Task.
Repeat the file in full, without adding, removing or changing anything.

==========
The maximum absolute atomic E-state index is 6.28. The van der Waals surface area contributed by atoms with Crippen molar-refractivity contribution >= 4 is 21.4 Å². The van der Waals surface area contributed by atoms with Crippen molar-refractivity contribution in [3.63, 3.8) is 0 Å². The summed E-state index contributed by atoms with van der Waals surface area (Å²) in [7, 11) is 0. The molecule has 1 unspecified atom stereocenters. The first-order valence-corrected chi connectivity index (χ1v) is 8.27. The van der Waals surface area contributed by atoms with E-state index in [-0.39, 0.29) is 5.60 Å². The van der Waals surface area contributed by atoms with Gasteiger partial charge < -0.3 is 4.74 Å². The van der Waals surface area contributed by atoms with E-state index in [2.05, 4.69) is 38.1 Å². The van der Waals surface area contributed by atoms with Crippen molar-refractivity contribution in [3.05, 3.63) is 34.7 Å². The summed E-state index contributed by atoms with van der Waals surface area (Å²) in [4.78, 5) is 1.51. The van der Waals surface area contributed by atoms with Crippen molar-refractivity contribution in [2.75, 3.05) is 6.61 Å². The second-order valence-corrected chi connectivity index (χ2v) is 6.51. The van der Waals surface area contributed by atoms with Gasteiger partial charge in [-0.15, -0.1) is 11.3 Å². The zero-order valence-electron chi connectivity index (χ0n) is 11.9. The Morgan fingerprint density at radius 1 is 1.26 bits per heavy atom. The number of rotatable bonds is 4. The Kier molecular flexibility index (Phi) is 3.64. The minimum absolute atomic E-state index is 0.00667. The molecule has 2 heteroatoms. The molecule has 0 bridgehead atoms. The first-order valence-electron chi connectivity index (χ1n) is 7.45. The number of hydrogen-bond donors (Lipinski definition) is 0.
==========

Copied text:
The maximum absolute atomic E-state index is 6.28. The van der Waals surface area contributed by atoms with Crippen molar-refractivity contribution >= 4 is 21.4 Å². The van der Waals surface area contributed by atoms with Crippen molar-refractivity contribution in [3.63, 3.8) is 0 Å². The summed E-state index contributed by atoms with van der Waals surface area (Å²) in [7, 11) is 0. The molecule has 1 unspecified atom stereocenters. The first-order valence-corrected chi connectivity index (χ1v) is 8.27. The van der Waals surface area contributed by atoms with E-state index in [-0.39, 0.29) is 5.60 Å². The van der Waals surface area contributed by atoms with Gasteiger partial charge < -0.3 is 4.74 Å². The van der Waals surface area contributed by atoms with E-state index in [2.05, 4.69) is 38.1 Å². The van der Waals surface area contributed by atoms with Crippen molar-refractivity contribution in [3.05, 3.63) is 34.7 Å². The summed E-state index contributed by atoms with van der Waals surface area (Å²) in [4.78, 5) is 1.51. The van der Waals surface area contributed by atoms with Crippen molar-refractivity contribution in [2.75, 3.05) is 6.61 Å². The second-order valence-corrected chi connectivity index (χ2v) is 6.51. The van der Waals surface area contributed by atoms with Gasteiger partial charge in [-0.15, -0.1) is 11.3 Å². The zero-order valence-electron chi connectivity index (χ0n) is 11.9. The Morgan fingerprint density at radius 1 is 1.26 bits per heavy atom. The number of rotatable bonds is 4. The Kier molecular flexibility index (Phi) is 3.64. The minimum absolute atomic E-state index is 0.00667. The molecule has 2 heteroatoms. The molecule has 0 bridgehead atoms. The first-order valence-electron chi connectivity index (χ1n) is 7.45. The number of hydrogen-bond donors (Lipinski definition) is 0.